Federal and state agencies spent about $396,000 in fiscal year 2010–2011 (the most recent estimate) on greenback cutthroat rehabilitation efforts, which require significant manipulation to existing species and waters. Using gillnets or a toxicant called rotenone, land managers must remove non-native fish from the repopulation zones to prevent hybridization and eliminate competition with species that nearly decimated the native trout in the first place. If lakes and streams don’t contain natural barriers (like the small waterfall on Bear Creek that isolated its greenbacks from other fish downstream), officials build them to help the reintroduced natives become self-sustaining populations.
Strengthening the greenbacks’ presence in the landscape would permit anglers to cast for trout that have long been off-limits to them, but better fishing isn’t what’s driving rehabilitation efforts. In fact, most anglers care little for native trout, says Nick Hoover of the Greenbacks, an offshoot of Colorado Trout Unlimited that conducts outreach and fund-raising on behalf of the state’s most beleaguered fish. Because most enthusiasts cast for monsters, not minnows, explains Hoover, “It can be hard to convince the common angler to protect a species that typically only grows to six or eight inches.”
Not only are greenbacks small, they may also be insignificant—at least from an ecological standpoint. According to University of Colorado Boulder professor Andrew Martin, who contributed to the 2007 and 2012 cutthroat genetic studies, “The greenback has no objective value based on how it performs in the environment.” Any cutthroat trout would serve the same function in the food web.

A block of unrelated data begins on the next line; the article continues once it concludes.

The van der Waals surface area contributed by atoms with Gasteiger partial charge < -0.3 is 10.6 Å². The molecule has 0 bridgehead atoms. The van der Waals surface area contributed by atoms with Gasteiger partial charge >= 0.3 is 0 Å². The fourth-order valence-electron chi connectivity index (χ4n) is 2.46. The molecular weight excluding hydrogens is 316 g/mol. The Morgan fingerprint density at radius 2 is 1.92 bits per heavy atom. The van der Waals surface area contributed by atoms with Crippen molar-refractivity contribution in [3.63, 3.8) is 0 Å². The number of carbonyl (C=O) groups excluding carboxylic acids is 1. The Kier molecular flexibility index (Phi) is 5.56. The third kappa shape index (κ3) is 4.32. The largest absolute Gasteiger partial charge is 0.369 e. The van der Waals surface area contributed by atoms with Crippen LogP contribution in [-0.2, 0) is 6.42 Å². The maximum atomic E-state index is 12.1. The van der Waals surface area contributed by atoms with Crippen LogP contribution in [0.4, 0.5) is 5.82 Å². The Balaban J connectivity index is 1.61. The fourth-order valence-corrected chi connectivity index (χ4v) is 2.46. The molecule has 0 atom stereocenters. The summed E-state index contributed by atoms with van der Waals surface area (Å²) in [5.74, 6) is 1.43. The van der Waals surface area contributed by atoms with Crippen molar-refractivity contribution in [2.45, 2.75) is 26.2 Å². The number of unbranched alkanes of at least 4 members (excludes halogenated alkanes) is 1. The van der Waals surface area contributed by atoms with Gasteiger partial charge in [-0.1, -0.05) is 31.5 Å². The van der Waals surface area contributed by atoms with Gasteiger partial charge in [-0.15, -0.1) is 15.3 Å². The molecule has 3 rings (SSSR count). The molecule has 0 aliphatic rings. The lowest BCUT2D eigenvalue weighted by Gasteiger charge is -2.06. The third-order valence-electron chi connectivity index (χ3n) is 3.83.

The greenback’s greater value, Martin maintains, is its cultural richness. “It tells us a lot about evolutionary history and the development of Front Range watersheds,” he says. Just as an original Van Gogh has greater worth than any reproduction, the greenback is more valuable because of its uniqueness than browns or rainbows. “You can plug in a substitute that will function ecologically,” says Martin, “but it wouldn’t be a greenback that evolved in that range for literally millions of years.”
And so the redesign of Colorado waterways continues, only this time it’s intended to remedy past mistakes. The irony isn’t lost on Anders Halverson. Author of An Entirely Synthetic Fish: How Rainbow Trout Beguiled America and Overran the World, Halverson advises caution. “They were sure they were doing the right thing by spreading those non-native species, and I hear that now from people wanting to reintroduce greenbacks,” he says. “There will be unpredictable consequences of any attempt we make to engineer or re-engineer our ecosystems.”
But Halverson also holds this truth to be self-evident: We should preserve as much biodiversity as we can. “Two out of every three fish swimming in the state of Colorado are non-natives,” he says. “It’s sad and impoverished. It’s like eating at McDonald’s everywhere you go for every meal. To me, that’s just tragic.”
Further, all life—from humble trout to inquisitive journalist—is deserving of respect, Stege says. “What good are they?” is a question he heard a lot throughout his previous post at Saratoga National Fish Hatchery, where he resuscitated the Wyoming toad (then the most endangered amphibian in North America). Hearing me utter it again in reference to the greenback piques his annoyance. As Stege carefully returns his scaly friends to their tank, he looks at me and answers a question with a question: “What good are you?” he asks. “What would the world lose if you weren’t here? You have no idea down the road what each unique species may contribute.”
—Illustration by James Prosek